McGiever wrote:My Dr. mentioned also that new technology in CPAPs has them made to being more adaptive to changes throughout a sleep...rather than the old set it and forget it
Yes, in theory it allows for a lower base pressure setting, which ramps up quickly when the machine detects the need for higher pressure.
creek44 wrote:My doctor also mentioned the possibility of an "at home" sleep study
Yes, the new technology McGiever mentioned allows for all that detailed usage and result reporting that Lisa has discussed. Which turns out to be lots of the same information that comes out of a sleep lab visit. So fitting you temporarily with a standard machine may be a good substitute for the more-expensive process.
Since getting and wearing the"Fitbit" wrist monitor I received as a gift, I can now review any or every night's sleep pattern, among other things.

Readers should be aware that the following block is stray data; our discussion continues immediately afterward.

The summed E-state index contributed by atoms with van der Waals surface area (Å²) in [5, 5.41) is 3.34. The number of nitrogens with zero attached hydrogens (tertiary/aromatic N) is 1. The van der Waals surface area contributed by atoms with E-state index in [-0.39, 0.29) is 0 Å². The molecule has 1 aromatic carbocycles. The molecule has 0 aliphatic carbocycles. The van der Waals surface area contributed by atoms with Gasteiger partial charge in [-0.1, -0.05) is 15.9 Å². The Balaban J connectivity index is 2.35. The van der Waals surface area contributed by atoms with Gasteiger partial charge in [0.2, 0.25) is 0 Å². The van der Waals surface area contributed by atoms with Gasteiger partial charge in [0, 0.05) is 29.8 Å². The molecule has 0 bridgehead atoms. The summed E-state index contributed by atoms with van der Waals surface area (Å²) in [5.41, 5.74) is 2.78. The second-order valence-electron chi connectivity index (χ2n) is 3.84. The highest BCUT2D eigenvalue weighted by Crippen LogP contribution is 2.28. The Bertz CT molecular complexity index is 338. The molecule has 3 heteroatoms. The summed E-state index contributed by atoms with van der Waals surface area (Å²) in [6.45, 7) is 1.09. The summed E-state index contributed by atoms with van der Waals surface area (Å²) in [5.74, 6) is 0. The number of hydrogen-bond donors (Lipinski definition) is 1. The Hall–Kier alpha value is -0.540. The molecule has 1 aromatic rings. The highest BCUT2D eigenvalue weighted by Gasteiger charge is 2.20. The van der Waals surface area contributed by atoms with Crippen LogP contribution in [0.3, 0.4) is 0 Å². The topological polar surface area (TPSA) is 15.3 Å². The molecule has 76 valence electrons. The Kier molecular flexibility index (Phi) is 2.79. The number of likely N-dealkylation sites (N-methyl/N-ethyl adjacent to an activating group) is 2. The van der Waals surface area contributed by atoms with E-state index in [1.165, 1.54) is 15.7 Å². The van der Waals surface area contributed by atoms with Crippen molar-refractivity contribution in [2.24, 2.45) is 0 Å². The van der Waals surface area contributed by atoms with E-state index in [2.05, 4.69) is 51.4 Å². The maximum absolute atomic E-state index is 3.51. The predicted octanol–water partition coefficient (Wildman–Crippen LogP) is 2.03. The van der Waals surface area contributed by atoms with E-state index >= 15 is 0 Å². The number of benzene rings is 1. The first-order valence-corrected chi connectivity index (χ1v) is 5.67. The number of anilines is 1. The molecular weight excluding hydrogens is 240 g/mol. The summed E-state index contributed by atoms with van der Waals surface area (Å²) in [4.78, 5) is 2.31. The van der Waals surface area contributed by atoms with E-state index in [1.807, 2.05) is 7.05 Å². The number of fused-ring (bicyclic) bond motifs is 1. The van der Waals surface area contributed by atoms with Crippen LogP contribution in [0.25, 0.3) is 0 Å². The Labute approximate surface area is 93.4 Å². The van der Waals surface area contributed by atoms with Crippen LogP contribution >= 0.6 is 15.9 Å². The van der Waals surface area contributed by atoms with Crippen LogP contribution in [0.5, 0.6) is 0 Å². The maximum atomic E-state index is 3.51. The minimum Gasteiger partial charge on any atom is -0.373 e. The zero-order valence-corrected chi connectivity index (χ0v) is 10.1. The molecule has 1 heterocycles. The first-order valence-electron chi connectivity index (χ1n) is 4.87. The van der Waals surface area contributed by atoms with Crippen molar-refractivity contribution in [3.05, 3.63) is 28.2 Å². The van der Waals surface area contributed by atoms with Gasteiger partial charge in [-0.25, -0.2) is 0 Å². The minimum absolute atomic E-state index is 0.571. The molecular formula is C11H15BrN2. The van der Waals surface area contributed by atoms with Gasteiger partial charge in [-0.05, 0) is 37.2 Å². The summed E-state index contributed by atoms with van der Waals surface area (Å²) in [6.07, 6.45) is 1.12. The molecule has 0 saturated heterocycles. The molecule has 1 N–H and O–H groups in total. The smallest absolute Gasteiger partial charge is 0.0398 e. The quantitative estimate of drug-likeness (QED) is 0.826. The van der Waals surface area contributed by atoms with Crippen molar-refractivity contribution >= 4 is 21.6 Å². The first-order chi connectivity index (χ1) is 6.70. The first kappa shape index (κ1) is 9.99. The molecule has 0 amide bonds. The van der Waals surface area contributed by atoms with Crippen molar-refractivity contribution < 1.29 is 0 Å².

My brother's doctor had him use one of those little blood-oxygen-saturation recorders, the kind they clip on your finger. The big problem with apnea (my understanding, mind you) is not whether you stop breathing temporarily or not, it's the effect of the stoppage on your blood oxygenation. So using the finger thing is directly measuring how much the apnea is truly affecting you. I have thought about buying one of these to use on my own along with CPAP, but I believe the instructions said not to use it for hours at a time; don't know why, except maybe it cuts down blood flow and your finger falls off next day.
Fitbit is maybe even better because you keep all your fingers.